How well do treatments work to restore men's ability to have erections after surgery for prostate cancer?
Many men have problems with erections after having their prostate removed for prostate cancer. Studies suggest that taking certain medicines or using devices to help with erection may help men's erections recover faster and better when used on a regular, scheduled basis (like daily or twice a week) rather than as needed. However, it is unclear how well these treatments actually work.
We included eight randomised studies (clinical studies where people are randomly put into one of two or more treatment groups) with 1699 participants. Five trials compared the scheduled use of phosphodiesterase inhibitors (a type of medicine) to either no treatment or a placebo (a pretend drug with no effect). Two studies compared the use of phosphodiesterase inhibitors either as a daily prescription or as needed. One study compared the daily use of either a phosphodiesterase inhibitor or a medicine called prostaglandin E1 that is placed into the tip of the penis like a suppository. The main outcomes of this review that we felt were most important to men were how good they thought their erections were (self-reported potency), how good their erections were based on a specialised erection questionnaire (quality of erections) and any whether there were any major unwanted side effects.
We found that the men who used these medicines on a scheduled basis may have had similar self-reported erections and quality of erections (based on questionnaires they filled out) as men who took no medication regularly or use it as needed. They also had similar rates of serious unwanted side effects and similar rates of stopping the drug before the end of the treatment duration. However, we are very uncertain of these findings. We were unable to research whether these results would be different in different groups of men based on whether the surgeon tried to preserve the nerves that help with erections or not, based on men's age and how good their erections were beforehand because we found no studies.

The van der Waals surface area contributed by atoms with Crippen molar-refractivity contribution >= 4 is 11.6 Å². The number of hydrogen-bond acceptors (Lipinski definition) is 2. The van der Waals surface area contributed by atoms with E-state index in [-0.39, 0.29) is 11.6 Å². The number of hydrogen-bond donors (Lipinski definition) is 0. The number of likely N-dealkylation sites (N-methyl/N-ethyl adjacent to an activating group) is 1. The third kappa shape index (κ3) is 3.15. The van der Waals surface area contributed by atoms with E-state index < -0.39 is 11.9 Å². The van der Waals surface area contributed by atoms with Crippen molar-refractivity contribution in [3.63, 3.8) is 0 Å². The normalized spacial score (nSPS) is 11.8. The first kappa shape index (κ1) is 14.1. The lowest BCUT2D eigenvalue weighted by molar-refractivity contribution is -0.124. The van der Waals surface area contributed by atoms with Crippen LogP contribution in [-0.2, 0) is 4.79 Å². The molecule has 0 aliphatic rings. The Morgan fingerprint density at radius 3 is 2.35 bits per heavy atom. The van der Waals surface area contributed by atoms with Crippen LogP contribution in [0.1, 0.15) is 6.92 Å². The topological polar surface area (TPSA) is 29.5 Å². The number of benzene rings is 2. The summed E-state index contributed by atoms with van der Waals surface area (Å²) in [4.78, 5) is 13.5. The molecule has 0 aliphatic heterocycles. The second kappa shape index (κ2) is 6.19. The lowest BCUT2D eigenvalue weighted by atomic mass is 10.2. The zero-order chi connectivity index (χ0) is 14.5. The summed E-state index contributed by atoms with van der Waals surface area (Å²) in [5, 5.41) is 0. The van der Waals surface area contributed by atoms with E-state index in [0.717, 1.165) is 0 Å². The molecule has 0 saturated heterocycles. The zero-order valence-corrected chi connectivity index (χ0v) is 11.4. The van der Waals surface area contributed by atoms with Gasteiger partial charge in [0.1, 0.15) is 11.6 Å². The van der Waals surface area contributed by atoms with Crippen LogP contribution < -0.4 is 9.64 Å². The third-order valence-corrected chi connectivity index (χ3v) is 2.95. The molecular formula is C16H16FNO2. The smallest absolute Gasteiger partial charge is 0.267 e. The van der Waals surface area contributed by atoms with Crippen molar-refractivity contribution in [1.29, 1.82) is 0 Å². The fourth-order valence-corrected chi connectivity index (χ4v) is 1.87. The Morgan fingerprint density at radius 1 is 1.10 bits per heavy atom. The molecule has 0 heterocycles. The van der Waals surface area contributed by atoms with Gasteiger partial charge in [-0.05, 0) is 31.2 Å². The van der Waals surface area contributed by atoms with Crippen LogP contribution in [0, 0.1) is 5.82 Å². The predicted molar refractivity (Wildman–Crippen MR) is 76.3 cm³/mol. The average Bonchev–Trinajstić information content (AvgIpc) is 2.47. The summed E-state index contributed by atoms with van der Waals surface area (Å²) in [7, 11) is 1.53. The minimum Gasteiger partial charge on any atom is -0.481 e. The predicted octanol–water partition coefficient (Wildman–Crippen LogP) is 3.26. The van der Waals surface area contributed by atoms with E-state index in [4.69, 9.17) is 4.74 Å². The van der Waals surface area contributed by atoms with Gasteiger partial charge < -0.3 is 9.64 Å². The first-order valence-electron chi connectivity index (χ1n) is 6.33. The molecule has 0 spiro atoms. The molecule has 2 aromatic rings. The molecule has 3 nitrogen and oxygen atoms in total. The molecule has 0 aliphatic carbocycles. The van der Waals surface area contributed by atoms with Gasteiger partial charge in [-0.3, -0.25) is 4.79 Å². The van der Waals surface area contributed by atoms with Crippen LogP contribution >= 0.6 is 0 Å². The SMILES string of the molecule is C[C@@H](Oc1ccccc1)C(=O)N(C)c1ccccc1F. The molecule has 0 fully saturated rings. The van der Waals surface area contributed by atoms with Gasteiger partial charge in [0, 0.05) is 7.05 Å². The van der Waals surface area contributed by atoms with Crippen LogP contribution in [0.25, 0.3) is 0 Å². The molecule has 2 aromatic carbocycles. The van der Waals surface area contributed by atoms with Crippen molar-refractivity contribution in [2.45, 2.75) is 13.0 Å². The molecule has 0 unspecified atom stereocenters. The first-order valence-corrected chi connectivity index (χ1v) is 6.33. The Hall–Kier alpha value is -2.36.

Reliability of evidence
The quality of evidence was very low for most main outcomes. That means we are very uncertain of the results of this review. Further research will likely change these findings.
Based on mostly very-low and some low-quality evidence, penile rehabilitation strategies consisting of scheduled PDE5I use following radical prostatectomy may not promote self-reported potency and erectile function any more than on demand use.
Despite efforts to preserve the neurovascular bundles with nerve-sparing surgery, erectile dysfunction remains common following radical prostatectomy. Postoperative penile rehabilitation seeks to restore erectile function but results have been conflicting.
To evaluate the effects of penile rehabilitation strategies in restoring erectile function following radical prostatectomy for prostate cancer.
We performed a comprehensive search of multiple databases (CENTRAL, MEDLINE, Embase), the Cochrane Library, Web of Science, clinical trial registries (ClinicalTrials.gov, International Clinical Trials Registry Platform) and a grey literature repository (Grey Literature Report) from their inception through to 3 January 2018. We also searched the reference lists of other relevant publications and abstract proceedings. We applied no language restrictions.
We included randomised or quasi-randomised trials with a parallel or cross-over design.